Of padouk, ebony and unidentified exotic woods and engraved staghorn inlay. The sloped lid with bottom molded edge framed by arabesque garlands interspersed with exotic birds, wild boar, hares, hunters and hounds, surrounding five engraved cartouches depicting scenes from Albrecht Dürer’s Kleine Passion. The left and right sides decorated with one large engraved scene above three smaller all from the old testament by Virgil Solis surrounded by inlaid foliate rinceaux interspersed with game animals and hunters, the rearmost panel on each side containing a small fitted drawer, one of which is inlaid on all sides and can be used freestanding.  The front and back sides similarly decorated. The hinged lid opening to an interior with rectangular red-baize lined well, and two tiers of drawers along the back, three at the bottom and four above. The inner sides, back,drawer fronts and lid decorated with engraved inlaid foliate decoration surrounding cartouches after Solis depicting exotic animals, male and female busts, and hunting scenes. The box secured with a decorative engraved brass lock depicting a stag. Formerly with metal stays to support the lid.

Formerly in the collection at Burg Rheinstein, Trechtingshausen; likely acquired in the early 19th century by Prince Friedrich Wilhelm Ludwig of Prussia (1794-1863).

Heinrich Kreisel, Die Kunst Des Deutschen Möbels: Bd. 1, (München: Beck, 1974), Plate 82.

Kurzer Führer durch die Burg Rheinstein und ihre Sammlungen. Kiel: Druck von Schmidt & Klaunig, 1905. 59.

Rudolf Arthur Zichner, Burg Rheinstein Ein Führer durch die Burg mit Beschreibung ihrer Kunstwerke und Sehenswürdigkeiten. Satz und Druck: Der Rheingold-Verlag, Mainz, 1953. 28.

The present Schreibpult or scriptor is depicted in Heinrich Kreisel’s Die Kunst des deutschen Möbels, Volume 1, Pl. 182, and described as “scriptor with figural engraved ivory intarsia, Nuremberg, 3rd quarter of the 16th century, showing scenes from the Kleine Passion by Albrecht Dürer, framed by arabesque garlands interspersed with exotic birds, game animals, such as wild boar, hares, hunters and hounds.”1 The Kleine Passion, or Small Passion, was one of Dürer’s largest and most popular series, published in 1511. It comprised thirty-seven woodcuts beginning with The Fall of Man and concluding with The Last Judgement. On the present scriptor, the scenes illustrated are (clockwise from the upper left): Christ before Pilate, Christ on the Mount of Olives, Christ before Caiaphas, and Christ before Herod, with The Last Supper in the center (figure 1).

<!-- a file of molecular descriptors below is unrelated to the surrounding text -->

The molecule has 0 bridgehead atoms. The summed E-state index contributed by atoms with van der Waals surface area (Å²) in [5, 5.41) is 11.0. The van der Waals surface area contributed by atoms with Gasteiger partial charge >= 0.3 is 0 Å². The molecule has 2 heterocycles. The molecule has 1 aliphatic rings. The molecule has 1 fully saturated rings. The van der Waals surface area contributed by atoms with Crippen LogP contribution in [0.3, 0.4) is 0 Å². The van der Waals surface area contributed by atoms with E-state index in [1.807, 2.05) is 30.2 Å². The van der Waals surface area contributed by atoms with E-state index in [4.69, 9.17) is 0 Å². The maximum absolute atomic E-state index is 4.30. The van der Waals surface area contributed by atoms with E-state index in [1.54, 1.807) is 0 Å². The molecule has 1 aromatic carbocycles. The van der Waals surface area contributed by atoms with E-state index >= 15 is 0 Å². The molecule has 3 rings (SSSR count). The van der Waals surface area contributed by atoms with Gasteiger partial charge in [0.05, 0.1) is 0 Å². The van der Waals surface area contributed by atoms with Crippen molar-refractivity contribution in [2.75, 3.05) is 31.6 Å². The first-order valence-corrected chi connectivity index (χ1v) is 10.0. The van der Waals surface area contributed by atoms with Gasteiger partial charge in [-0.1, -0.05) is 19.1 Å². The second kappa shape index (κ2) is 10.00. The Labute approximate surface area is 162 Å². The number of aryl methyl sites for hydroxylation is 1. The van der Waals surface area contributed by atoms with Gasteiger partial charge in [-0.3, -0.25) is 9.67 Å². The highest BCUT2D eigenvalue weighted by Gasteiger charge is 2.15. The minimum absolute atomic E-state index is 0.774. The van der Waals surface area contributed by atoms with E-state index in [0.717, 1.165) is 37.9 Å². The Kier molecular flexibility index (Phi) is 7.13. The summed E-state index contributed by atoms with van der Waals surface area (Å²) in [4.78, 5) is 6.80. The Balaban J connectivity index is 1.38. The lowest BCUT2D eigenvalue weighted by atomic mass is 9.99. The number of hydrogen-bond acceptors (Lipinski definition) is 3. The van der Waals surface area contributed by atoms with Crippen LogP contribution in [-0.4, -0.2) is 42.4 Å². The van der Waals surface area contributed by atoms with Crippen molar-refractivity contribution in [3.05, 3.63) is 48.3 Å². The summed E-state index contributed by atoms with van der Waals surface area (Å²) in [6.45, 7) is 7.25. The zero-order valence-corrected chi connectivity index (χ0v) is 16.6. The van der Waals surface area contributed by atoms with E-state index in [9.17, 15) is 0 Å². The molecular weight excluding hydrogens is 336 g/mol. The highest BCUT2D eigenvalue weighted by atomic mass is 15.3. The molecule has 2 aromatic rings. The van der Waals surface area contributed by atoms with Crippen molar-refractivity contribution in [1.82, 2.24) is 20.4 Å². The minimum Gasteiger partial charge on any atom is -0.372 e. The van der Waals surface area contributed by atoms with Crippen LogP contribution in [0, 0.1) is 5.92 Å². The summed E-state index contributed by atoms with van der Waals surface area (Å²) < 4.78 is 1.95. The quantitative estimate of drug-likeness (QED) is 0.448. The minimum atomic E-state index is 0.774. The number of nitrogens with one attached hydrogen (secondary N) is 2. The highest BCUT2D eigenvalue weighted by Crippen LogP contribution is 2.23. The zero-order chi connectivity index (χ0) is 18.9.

The left and right sides of the scriptor are decorated with engraved scenes from the old testament by Virgil Solis, surrounded by inlaid foliate rinceaux interspersed with game animals and hunters. The rearmost panel on each side contains a small fitted drawer. Remarkably, one of these two side opening drawers is freestanding and inlaid on all sides when removed. Its compartments indicate its original function as an encrier. The interior engraved panels of the scriptor are also decorated with engraved inlaid foliate motifs surrounding cartouches after Solis depicting exotic animals, male and female busts, and further hunting scenes.

The presentation of the animals in the decoration of the scriptor is of special significance. Animals had traditionally played a role in illuminated manuscripts, decorating bodies of text surrounded by foliage in a fashion not dissimilar to that seen in the decoration here; an evocation that is likely to have been deliberate. For centuries medieval Bestiaries, or compendiums of animals, had reflected the belief that every animal on the Earth was the creation of god and had its own significance and meaning. However it is notable that the maker of the scriptor has chosen a series of animals of the most uncommon kind, a combination of the legendry and exotic, two categories that were much the same thing in the sixteenth century.